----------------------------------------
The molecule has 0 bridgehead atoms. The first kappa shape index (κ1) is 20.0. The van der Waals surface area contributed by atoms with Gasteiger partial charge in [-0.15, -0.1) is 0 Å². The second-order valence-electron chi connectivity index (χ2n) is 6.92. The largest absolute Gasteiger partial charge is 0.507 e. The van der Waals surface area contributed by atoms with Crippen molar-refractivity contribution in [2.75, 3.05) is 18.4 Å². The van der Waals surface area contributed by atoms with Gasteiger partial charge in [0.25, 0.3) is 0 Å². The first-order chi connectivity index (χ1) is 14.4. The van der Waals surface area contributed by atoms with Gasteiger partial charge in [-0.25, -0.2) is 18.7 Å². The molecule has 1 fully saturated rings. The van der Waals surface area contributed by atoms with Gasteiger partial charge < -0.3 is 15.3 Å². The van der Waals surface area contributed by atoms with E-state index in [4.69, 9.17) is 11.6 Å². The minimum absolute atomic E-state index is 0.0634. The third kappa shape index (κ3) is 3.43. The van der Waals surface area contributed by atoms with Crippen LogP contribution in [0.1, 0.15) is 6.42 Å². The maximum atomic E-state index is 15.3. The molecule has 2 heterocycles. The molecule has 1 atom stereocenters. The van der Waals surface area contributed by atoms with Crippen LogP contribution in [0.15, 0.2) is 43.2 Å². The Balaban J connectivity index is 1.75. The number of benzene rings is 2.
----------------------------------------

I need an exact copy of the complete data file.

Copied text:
The molecule has 0 bridgehead atoms. The first kappa shape index (κ1) is 20.0. The van der Waals surface area contributed by atoms with Gasteiger partial charge in [-0.15, -0.1) is 0 Å². The second-order valence-electron chi connectivity index (χ2n) is 6.92. The largest absolute Gasteiger partial charge is 0.507 e. The van der Waals surface area contributed by atoms with Crippen molar-refractivity contribution in [2.75, 3.05) is 18.4 Å². The van der Waals surface area contributed by atoms with Gasteiger partial charge in [0.25, 0.3) is 0 Å². The first-order chi connectivity index (χ1) is 14.4. The van der Waals surface area contributed by atoms with Gasteiger partial charge in [-0.25, -0.2) is 18.7 Å². The molecule has 1 fully saturated rings. The van der Waals surface area contributed by atoms with Gasteiger partial charge < -0.3 is 15.3 Å². The van der Waals surface area contributed by atoms with E-state index in [4.69, 9.17) is 11.6 Å². The minimum absolute atomic E-state index is 0.0634. The third kappa shape index (κ3) is 3.43. The van der Waals surface area contributed by atoms with Crippen LogP contribution in [0.1, 0.15) is 6.42 Å². The maximum atomic E-state index is 15.3. The molecule has 2 heterocycles. The molecule has 1 atom stereocenters. The van der Waals surface area contributed by atoms with Crippen LogP contribution in [0.15, 0.2) is 43.2 Å². The Balaban J connectivity index is 1.75. The number of benzene rings is 2.